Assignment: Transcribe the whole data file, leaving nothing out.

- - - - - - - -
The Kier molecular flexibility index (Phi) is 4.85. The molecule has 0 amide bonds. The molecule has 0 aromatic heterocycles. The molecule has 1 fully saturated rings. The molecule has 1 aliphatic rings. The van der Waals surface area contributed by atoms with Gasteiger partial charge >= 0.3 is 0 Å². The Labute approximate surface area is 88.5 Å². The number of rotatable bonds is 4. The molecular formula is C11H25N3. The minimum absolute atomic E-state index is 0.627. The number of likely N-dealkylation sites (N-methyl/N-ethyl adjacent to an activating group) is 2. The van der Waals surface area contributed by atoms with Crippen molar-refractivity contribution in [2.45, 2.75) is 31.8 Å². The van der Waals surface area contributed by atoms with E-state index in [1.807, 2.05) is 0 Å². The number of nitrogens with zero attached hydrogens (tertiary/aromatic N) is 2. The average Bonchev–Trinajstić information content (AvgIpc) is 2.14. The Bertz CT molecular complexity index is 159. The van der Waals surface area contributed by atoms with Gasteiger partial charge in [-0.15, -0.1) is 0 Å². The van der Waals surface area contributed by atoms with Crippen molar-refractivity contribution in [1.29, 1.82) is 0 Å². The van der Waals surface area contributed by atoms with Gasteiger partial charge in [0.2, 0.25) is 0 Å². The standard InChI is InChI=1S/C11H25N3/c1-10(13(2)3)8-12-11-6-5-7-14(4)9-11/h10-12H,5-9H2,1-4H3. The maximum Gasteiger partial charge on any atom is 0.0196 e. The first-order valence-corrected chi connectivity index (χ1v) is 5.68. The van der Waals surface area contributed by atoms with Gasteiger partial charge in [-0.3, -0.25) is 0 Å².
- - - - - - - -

The Kier molecular flexibility index (Phi) is 4.85. The molecule has 0 amide bonds. The molecule has 0 aromatic heterocycles. The molecule has 1 fully saturated rings. The molecule has 1 aliphatic rings. The van der Waals surface area contributed by atoms with Gasteiger partial charge >= 0.3 is 0 Å². The Labute approximate surface area is 88.5 Å². The number of rotatable bonds is 4. The molecular formula is C11H25N3. The minimum absolute atomic E-state index is 0.627. The number of likely N-dealkylation sites (N-methyl/N-ethyl adjacent to an activating group) is 2. The van der Waals surface area contributed by atoms with Crippen molar-refractivity contribution in [2.45, 2.75) is 31.8 Å². The van der Waals surface area contributed by atoms with E-state index in [1.807, 2.05) is 0 Å². The number of nitrogens with zero attached hydrogens (tertiary/aromatic N) is 2. The average Bonchev–Trinajstić information content (AvgIpc) is 2.14. The Bertz CT molecular complexity index is 159. The van der Waals surface area contributed by atoms with Gasteiger partial charge in [-0.15, -0.1) is 0 Å². The van der Waals surface area contributed by atoms with Crippen molar-refractivity contribution in [1.29, 1.82) is 0 Å². The van der Waals surface area contributed by atoms with Gasteiger partial charge in [0.2, 0.25) is 0 Å². The standard InChI is InChI=1S/C11H25N3/c1-10(13(2)3)8-12-11-6-5-7-14(4)9-11/h10-12H,5-9H2,1-4H3. The maximum Gasteiger partial charge on any atom is 0.0196 e. The first-order valence-corrected chi connectivity index (χ1v) is 5.68. The van der Waals surface area contributed by atoms with Gasteiger partial charge in [-0.3, -0.25) is 0 Å².